A pair of tiny Brush-tailed Rock-wallaby joey’s are starting to poke their head out of the pouch at Taronga Zoo in Sydney, Australia.
Mother’s Mica and Ruby have both given birth at the zoo’s Platypus Pool’s exhibit providing a delight for keen-eyed visitors who catch a glimpse of the wallabies as they pokes their head’s from the pouch.
Mica’s joey is a female and keepers have estimated her age to be five months. It should be about a month before it is ready to come outside and explore the world around her on her own.
Keeper, Tony Britt-Lewis said, “She’s still quite shy, but we’re starting to see her little face more and more. Mica likes to find a nice spot to rest in the sun and the joey will often pop its head out to look around.”
It is currently unknown what the gender of Ruby’s joey is but she is healthy and strong according to her keepers.
“Mica and Ruby are both very experienced and attentive mothers, so they are showing all the right nurturing behaviours,” added Britt-Lewis.
Taronga Zoo works with the Office of Environment and Heritage co-ordinating a program that aims to recover these endangered wallabies. In the past they have been hunted for their meat and fur but even now that, that has stopped feral cats, foxes and habitat loss continue to decimate their population.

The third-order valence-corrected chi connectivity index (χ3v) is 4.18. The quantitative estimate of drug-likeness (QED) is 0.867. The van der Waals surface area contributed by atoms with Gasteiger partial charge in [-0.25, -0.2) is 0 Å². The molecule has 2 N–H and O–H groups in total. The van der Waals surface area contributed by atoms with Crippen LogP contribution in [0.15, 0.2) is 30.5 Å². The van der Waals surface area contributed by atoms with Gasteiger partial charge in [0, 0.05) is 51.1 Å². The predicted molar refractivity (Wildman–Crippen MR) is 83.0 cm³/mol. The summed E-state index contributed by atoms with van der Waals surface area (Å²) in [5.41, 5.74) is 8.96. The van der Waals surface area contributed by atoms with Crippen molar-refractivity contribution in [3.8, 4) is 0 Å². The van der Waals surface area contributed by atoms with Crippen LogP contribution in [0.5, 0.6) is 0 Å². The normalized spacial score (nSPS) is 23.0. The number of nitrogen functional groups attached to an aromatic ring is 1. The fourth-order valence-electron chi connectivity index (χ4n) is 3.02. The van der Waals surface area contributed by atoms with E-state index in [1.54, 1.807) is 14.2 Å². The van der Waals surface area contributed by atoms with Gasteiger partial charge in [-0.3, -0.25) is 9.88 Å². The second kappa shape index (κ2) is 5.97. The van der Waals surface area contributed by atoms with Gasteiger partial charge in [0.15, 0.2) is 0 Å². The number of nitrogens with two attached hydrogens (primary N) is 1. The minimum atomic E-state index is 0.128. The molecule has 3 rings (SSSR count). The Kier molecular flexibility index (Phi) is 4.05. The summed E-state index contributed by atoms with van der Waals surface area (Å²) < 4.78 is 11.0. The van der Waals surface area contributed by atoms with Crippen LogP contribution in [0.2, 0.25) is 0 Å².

Previously Brush tailed rock wallabies could be found across most of the rocky country in south-eastern Australia but they now only exists in small pockets of their former range.
Taronga maintains a genetically diverse population of rock wallabies ready for reintroduction into the wild when their partner agencies are finished with managing the threats which they face in the wild and they can return there.
Photo Credits: Taronga Zoo/ Paul Fahy